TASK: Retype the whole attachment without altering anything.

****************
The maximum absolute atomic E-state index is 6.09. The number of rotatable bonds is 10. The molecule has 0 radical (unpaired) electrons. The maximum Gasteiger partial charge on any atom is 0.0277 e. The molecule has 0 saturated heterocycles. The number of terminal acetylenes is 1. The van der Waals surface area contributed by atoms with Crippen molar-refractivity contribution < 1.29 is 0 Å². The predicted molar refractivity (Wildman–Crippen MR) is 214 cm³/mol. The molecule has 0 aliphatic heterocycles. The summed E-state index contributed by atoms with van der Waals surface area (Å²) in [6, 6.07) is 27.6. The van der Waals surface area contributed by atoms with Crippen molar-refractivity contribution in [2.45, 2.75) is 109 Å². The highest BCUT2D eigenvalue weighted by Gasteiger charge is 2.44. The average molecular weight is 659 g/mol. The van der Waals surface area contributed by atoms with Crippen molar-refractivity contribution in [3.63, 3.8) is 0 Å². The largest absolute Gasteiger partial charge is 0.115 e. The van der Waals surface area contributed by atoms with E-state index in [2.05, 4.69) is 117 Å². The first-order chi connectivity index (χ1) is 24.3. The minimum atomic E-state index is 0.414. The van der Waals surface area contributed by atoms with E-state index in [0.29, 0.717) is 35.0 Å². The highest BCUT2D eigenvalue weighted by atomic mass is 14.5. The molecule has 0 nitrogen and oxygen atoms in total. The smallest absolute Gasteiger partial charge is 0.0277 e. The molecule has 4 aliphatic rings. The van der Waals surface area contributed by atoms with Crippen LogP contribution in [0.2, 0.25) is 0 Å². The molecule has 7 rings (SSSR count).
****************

The maximum absolute atomic E-state index is 6.09. The number of rotatable bonds is 10. The molecule has 0 radical (unpaired) electrons. The maximum Gasteiger partial charge on any atom is 0.0277 e. The molecule has 0 saturated heterocycles. The number of terminal acetylenes is 1. The van der Waals surface area contributed by atoms with Crippen molar-refractivity contribution < 1.29 is 0 Å². The predicted molar refractivity (Wildman–Crippen MR) is 214 cm³/mol. The molecule has 0 aliphatic heterocycles. The summed E-state index contributed by atoms with van der Waals surface area (Å²) in [6, 6.07) is 27.6. The van der Waals surface area contributed by atoms with Crippen molar-refractivity contribution in [2.45, 2.75) is 109 Å². The highest BCUT2D eigenvalue weighted by Gasteiger charge is 2.44. The average molecular weight is 659 g/mol. The van der Waals surface area contributed by atoms with Crippen molar-refractivity contribution in [3.63, 3.8) is 0 Å². The largest absolute Gasteiger partial charge is 0.115 e. The van der Waals surface area contributed by atoms with E-state index in [2.05, 4.69) is 117 Å². The first-order chi connectivity index (χ1) is 24.3. The minimum atomic E-state index is 0.414. The van der Waals surface area contributed by atoms with E-state index in [0.29, 0.717) is 35.0 Å². The highest BCUT2D eigenvalue weighted by atomic mass is 14.5. The molecule has 0 nitrogen and oxygen atoms in total. The smallest absolute Gasteiger partial charge is 0.0277 e. The molecule has 4 aliphatic rings. The van der Waals surface area contributed by atoms with Crippen LogP contribution in [0.2, 0.25) is 0 Å². The molecule has 7 rings (SSSR count).